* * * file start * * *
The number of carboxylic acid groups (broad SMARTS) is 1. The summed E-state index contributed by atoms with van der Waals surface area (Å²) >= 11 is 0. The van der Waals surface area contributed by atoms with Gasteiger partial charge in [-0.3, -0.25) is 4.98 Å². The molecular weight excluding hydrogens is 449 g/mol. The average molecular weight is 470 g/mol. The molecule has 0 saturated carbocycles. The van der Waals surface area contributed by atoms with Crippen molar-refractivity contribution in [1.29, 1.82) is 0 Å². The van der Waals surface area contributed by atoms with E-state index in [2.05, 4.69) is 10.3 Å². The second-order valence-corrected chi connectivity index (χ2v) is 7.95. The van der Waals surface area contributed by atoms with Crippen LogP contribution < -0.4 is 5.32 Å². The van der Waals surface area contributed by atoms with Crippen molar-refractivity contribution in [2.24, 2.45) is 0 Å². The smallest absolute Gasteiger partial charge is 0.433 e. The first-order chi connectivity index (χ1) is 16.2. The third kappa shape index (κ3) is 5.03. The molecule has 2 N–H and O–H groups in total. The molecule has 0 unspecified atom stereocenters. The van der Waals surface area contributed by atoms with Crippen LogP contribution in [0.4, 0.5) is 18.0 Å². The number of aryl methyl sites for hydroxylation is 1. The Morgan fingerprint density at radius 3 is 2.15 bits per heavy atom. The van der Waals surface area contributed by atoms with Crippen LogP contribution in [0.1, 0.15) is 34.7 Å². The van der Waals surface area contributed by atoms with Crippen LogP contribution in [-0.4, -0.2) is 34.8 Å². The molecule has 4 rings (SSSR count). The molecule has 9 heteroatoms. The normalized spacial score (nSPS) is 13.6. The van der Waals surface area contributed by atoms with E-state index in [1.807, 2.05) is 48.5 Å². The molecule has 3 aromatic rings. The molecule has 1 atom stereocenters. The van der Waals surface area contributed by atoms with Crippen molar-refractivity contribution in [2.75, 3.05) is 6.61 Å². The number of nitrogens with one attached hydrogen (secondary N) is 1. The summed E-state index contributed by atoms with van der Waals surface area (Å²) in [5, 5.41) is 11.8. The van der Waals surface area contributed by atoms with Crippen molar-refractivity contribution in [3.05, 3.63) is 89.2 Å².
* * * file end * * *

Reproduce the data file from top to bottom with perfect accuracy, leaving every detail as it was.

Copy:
The number of carboxylic acid groups (broad SMARTS) is 1. The summed E-state index contributed by atoms with van der Waals surface area (Å²) >= 11 is 0. The van der Waals surface area contributed by atoms with Gasteiger partial charge in [-0.3, -0.25) is 4.98 Å². The molecular weight excluding hydrogens is 449 g/mol. The average molecular weight is 470 g/mol. The molecule has 0 saturated carbocycles. The van der Waals surface area contributed by atoms with Crippen molar-refractivity contribution in [1.29, 1.82) is 0 Å². The van der Waals surface area contributed by atoms with E-state index in [2.05, 4.69) is 10.3 Å². The second-order valence-corrected chi connectivity index (χ2v) is 7.95. The van der Waals surface area contributed by atoms with Crippen LogP contribution < -0.4 is 5.32 Å². The van der Waals surface area contributed by atoms with Crippen molar-refractivity contribution in [2.24, 2.45) is 0 Å². The smallest absolute Gasteiger partial charge is 0.433 e. The first-order chi connectivity index (χ1) is 16.2. The third kappa shape index (κ3) is 5.03. The molecule has 2 N–H and O–H groups in total. The molecule has 0 unspecified atom stereocenters. The van der Waals surface area contributed by atoms with Crippen LogP contribution in [0.4, 0.5) is 18.0 Å². The number of aryl methyl sites for hydroxylation is 1. The Morgan fingerprint density at radius 3 is 2.15 bits per heavy atom. The van der Waals surface area contributed by atoms with Crippen LogP contribution in [0.1, 0.15) is 34.7 Å². The van der Waals surface area contributed by atoms with Crippen LogP contribution in [-0.4, -0.2) is 34.8 Å². The molecule has 4 rings (SSSR count). The molecule has 9 heteroatoms. The normalized spacial score (nSPS) is 13.6. The van der Waals surface area contributed by atoms with E-state index in [1.807, 2.05) is 48.5 Å². The molecule has 3 aromatic rings. The molecule has 1 atom stereocenters. The van der Waals surface area contributed by atoms with Crippen molar-refractivity contribution in [2.75, 3.05) is 6.61 Å². The number of nitrogens with one attached hydrogen (secondary N) is 1. The summed E-state index contributed by atoms with van der Waals surface area (Å²) in [5, 5.41) is 11.8. The van der Waals surface area contributed by atoms with Crippen molar-refractivity contribution in [3.05, 3.63) is 89.2 Å².